What is ORGANIC SYNTHESIS? What does ORGANIC SYNTHESIS mean? ORGANIC SYNTHESIS meaning - ORGANIC SYNTHESIS definition - ORGANIC SYNTHESIS explanation.
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Organic synthesis is a special branch of chemical synthesis and is concerned with the construction of organic compounds via organic reactions. Organic molecules often contain a higher level of complexity than purely inorganic compounds, so that the synthesis of organic compounds has developed into one of the most important branches of organic chemistry. There are several main areas of research within the general area of organic synthesis: total synthesis, semisynthesis, and methodology.
A total synthesis is the complete chemical synthesis of complex organic molecules from simple, commercially available (petrochemical) or natural precursors. Total synthesis may be accomplished either via a linear or convergent approach. In a linear synthesis—often adequate for simple structures—several steps are performed one after another until the molecule is complete; the chemical compounds made in each step are called synthetic intermediates. For more complex molecules, a convergent synthetic approach may be preferable, one that involves individual preparation of several "pieces" (key intermediates), which are then combined to form the desired product.
Robert Burns Woodward, who received the 1965 Nobel Prize for Chemistry for several total syntheses (e.g., his 1954 synthesis of strychnine), is regarded as the father of modern organic synthesis. Some latter-day examples include Wender's, Holton's, Nicolaou's, and Danishefsky's total syntheses of the anti-cancer therapeutic, paclitaxel (trade name, Taxol).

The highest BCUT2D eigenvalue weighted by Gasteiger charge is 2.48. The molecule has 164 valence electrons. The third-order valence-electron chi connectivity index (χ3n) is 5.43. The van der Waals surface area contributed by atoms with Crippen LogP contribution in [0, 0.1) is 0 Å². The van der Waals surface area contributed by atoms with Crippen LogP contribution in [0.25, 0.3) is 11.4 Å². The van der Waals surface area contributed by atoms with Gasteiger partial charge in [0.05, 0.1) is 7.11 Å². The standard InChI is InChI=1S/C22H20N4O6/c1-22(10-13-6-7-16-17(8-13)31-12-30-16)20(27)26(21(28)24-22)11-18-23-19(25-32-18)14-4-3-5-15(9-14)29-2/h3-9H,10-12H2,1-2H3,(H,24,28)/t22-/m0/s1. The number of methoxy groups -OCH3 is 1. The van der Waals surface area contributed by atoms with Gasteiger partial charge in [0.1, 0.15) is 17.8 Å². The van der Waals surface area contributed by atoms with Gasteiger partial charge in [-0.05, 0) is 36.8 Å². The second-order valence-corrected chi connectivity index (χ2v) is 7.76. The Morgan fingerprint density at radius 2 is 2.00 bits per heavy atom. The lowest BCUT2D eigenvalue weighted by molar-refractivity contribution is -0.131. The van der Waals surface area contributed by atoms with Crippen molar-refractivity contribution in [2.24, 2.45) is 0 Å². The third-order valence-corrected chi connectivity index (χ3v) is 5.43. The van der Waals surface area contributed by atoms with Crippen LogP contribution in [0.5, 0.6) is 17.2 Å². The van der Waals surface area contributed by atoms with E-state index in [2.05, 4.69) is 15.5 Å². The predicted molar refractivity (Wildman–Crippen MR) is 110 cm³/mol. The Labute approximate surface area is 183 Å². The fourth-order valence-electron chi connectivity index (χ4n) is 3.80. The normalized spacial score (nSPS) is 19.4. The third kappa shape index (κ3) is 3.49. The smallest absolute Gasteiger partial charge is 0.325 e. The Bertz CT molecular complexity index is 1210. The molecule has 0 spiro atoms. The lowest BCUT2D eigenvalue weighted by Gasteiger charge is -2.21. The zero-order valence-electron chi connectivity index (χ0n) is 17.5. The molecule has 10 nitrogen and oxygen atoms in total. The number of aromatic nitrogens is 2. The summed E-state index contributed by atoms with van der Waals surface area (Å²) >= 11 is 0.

Each step of a synthesis involves a chemical reaction, and reagents and conditions for each of these reactions must be designed to give an adequate yield of pure product, with as little work as possible. A method may already exist in the literature for making one of the early synthetic intermediates, and this method will usually be used rather than an effort to "reinvent the wheel". However, most intermediates are compounds that have never been made before, and these will normally be made using general methods developed by methodology researchers. To be useful, these methods need to give high yields, and to be reliable for a broad range of substrates. For practical applications, additional hurdles include industrial standards of safety and purity.
Methodology research usually involves three main stages: discovery, optimisation, and studies of scope and limitations. The discovery requires extensive knowledge of and experience with chemical reactivities of appropriate reagents. Optimisation is a process in which one or two starting compounds are tested in the reaction under a wide variety of conditions of temperature, solvent, reaction time, etc., until the optimum conditions for product yield and purity are found. Finally, the researcher tries to extend the method to a broad range of different starting materials, to find the scope and limitations. Total syntheses (see above) are sometimes used to showcase the new methodology and demonstrate its value in a real-world application. Such applications involve major industries focused especially on polymers (and plastics) and pharmaceuticals.